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Many People Are Too Broke for Bankruptcy

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Some prominent Democrats, including Senator Elizabeth Warren, have endorsed the idea of making bankruptcy more accessible.

It’s tax season. That also means it’s bankruptcy season. Every year, bankruptcy filings peak in March and stay elevated in April, as people use their precious tax refunds to finally purchase the thing they couldn’t afford before: bankruptcy.

All sorts of bad things happen when bankruptcy is out of reach for people, as ProPublica showed in a series of stories. People turn to unscrupulous operators who file phony bankruptcy cases, as happens often in Los Angeles. Particularly in the South, they turn to a form of bankruptcy that features a payment plan and that often ends in failure, leaving debtors worse off than when they filed. (African Americans are especially prone to that problem.) And finally, many people don’t file at all—and just hope that a debt collector doesn’t seize their wages.

In a report issued Thursday, the American Bankruptcy Institute, which counts 13,000 judges, attorneys, and other professionals among its members, offered a range of fixes for the bankruptcy system. Chief among them were suggestions on how Congress could change the law to make bankruptcy more accessible.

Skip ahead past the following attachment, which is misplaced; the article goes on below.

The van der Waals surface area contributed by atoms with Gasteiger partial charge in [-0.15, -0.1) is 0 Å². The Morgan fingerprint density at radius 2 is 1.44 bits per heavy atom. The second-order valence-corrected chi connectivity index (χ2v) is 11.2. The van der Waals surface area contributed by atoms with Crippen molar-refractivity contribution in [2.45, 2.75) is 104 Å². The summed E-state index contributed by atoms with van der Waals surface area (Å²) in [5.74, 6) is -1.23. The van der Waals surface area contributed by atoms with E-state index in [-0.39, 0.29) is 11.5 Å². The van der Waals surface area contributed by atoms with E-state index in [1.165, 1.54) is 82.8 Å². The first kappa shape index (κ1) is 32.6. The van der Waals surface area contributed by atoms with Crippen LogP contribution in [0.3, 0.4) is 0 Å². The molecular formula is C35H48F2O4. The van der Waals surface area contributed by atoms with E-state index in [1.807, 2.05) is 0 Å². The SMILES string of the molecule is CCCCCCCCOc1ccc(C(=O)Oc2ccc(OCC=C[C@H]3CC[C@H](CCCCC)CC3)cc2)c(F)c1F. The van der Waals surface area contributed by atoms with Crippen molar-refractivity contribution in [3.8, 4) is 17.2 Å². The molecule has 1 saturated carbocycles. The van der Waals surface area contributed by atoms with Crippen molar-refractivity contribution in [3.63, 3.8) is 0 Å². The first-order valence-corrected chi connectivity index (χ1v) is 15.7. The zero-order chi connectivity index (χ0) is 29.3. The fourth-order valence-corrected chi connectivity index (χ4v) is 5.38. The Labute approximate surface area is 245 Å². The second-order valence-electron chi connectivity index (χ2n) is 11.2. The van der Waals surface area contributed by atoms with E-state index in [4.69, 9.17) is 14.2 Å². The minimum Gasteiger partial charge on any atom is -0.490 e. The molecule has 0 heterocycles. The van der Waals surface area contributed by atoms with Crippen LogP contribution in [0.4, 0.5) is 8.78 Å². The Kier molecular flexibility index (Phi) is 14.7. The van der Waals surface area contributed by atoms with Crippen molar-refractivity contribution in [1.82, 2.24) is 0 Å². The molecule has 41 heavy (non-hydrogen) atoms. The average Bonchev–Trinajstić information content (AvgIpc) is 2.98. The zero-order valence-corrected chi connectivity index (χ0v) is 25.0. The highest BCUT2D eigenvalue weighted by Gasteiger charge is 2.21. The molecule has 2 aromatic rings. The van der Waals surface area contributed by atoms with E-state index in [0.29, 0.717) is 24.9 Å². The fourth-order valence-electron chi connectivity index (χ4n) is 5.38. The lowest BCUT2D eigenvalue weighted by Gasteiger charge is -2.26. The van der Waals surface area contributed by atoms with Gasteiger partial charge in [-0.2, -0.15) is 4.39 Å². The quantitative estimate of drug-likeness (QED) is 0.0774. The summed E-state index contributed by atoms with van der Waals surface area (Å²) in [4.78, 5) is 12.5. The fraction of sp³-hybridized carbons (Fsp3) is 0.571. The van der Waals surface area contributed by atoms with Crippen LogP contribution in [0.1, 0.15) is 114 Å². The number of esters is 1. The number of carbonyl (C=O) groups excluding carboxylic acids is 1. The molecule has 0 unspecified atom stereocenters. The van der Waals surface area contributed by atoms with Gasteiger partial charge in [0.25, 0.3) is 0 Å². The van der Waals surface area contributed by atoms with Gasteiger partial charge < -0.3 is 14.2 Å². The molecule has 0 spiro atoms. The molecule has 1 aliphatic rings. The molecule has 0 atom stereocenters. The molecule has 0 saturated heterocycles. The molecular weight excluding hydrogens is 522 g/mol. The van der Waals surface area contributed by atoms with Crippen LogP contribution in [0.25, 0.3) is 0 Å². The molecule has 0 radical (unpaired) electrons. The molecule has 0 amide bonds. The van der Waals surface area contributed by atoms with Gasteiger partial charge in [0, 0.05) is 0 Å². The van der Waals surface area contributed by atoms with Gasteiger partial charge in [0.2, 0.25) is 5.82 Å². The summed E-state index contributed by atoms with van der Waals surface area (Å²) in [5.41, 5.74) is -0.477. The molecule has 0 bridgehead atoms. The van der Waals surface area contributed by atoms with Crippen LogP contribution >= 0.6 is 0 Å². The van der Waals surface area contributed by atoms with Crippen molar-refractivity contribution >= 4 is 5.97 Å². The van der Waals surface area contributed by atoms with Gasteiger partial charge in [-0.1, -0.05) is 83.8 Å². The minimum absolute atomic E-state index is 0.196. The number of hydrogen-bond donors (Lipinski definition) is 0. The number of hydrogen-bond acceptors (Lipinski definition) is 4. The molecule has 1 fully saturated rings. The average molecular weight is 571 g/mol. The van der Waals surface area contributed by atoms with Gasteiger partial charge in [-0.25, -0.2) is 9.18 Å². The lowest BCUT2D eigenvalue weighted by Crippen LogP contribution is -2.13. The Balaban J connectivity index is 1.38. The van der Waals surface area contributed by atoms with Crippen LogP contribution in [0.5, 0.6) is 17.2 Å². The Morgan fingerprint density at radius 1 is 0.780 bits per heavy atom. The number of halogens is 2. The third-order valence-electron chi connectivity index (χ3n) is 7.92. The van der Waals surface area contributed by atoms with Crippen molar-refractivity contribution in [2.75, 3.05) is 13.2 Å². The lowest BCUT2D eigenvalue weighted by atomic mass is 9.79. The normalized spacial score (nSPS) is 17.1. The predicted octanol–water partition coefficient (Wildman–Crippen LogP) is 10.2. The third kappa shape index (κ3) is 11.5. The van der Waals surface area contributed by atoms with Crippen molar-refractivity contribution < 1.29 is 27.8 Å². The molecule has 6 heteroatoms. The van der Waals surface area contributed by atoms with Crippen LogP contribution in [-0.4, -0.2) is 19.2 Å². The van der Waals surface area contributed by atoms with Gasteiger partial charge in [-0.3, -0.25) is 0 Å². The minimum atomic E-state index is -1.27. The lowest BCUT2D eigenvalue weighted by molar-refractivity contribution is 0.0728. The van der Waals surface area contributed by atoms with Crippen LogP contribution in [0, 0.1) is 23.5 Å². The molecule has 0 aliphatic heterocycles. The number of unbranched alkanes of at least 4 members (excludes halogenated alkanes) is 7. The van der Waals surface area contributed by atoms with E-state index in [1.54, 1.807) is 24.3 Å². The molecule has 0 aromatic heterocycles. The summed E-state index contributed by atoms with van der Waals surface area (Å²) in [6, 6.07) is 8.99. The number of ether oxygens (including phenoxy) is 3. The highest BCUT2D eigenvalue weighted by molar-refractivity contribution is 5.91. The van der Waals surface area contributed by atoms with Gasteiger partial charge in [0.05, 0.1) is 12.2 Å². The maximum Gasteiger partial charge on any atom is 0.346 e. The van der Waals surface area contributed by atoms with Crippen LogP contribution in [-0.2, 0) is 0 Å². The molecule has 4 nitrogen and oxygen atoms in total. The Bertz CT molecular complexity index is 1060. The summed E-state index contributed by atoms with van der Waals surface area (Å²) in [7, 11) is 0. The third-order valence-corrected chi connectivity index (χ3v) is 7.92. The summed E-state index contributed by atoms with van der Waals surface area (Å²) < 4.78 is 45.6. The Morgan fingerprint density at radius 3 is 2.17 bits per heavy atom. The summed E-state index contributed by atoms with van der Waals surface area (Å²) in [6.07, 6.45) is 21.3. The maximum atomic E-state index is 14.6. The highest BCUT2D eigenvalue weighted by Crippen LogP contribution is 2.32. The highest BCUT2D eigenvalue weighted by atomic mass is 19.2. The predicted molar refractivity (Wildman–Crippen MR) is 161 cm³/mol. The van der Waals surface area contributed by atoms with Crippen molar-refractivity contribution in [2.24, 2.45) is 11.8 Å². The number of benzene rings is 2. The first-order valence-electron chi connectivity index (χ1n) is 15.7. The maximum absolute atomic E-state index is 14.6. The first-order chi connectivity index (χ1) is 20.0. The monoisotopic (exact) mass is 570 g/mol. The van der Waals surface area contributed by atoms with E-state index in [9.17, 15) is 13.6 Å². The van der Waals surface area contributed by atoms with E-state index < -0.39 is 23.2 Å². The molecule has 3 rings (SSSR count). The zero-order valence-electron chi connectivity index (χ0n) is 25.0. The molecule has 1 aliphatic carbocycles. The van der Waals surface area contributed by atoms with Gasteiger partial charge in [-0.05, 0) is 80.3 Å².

The main cost when filing bankruptcy is paying an attorney (which typically runs around $1,000), but the laws essentially require debtors to come up with the money up front. That’s particularly hard for people who are being squeezed by debt, so the report by the ABI’s Consumer Commission recommended making it possible for debtors to pay their attorneys over time after filing. This would require a change of the law, because attorney fees are usually wiped out just like any other debt when someone files for bankruptcy.

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